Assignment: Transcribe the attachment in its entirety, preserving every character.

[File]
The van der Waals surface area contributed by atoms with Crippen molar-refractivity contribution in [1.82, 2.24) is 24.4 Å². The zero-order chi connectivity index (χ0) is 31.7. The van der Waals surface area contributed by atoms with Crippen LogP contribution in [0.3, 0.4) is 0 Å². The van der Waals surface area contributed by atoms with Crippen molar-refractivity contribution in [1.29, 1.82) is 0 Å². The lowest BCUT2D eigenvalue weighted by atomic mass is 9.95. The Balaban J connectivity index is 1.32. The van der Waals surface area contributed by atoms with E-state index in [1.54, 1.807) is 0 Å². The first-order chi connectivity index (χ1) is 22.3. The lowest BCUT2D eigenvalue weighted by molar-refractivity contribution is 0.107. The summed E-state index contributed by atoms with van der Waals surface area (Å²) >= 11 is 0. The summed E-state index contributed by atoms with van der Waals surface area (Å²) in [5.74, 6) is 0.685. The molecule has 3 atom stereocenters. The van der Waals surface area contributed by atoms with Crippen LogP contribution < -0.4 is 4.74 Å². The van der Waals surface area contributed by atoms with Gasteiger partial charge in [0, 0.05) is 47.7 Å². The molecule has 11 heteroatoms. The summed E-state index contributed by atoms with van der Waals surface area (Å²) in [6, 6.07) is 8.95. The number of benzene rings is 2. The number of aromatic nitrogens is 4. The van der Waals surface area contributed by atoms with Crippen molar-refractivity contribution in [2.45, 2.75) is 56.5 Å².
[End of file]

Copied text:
The van der Waals surface area contributed by atoms with Crippen molar-refractivity contribution in [1.82, 2.24) is 24.4 Å². The zero-order chi connectivity index (χ0) is 31.7. The van der Waals surface area contributed by atoms with Crippen LogP contribution in [0.3, 0.4) is 0 Å². The van der Waals surface area contributed by atoms with Crippen molar-refractivity contribution in [1.29, 1.82) is 0 Å². The lowest BCUT2D eigenvalue weighted by atomic mass is 9.95. The Balaban J connectivity index is 1.32. The van der Waals surface area contributed by atoms with E-state index in [1.54, 1.807) is 0 Å². The first-order chi connectivity index (χ1) is 22.3. The lowest BCUT2D eigenvalue weighted by molar-refractivity contribution is 0.107. The summed E-state index contributed by atoms with van der Waals surface area (Å²) >= 11 is 0. The summed E-state index contributed by atoms with van der Waals surface area (Å²) in [5.74, 6) is 0.685. The molecule has 3 atom stereocenters. The van der Waals surface area contributed by atoms with Crippen LogP contribution < -0.4 is 4.74 Å². The van der Waals surface area contributed by atoms with Gasteiger partial charge in [0, 0.05) is 47.7 Å². The molecule has 11 heteroatoms. The summed E-state index contributed by atoms with van der Waals surface area (Å²) in [6, 6.07) is 8.95. The number of benzene rings is 2. The number of aromatic nitrogens is 4. The van der Waals surface area contributed by atoms with Crippen molar-refractivity contribution in [2.45, 2.75) is 56.5 Å².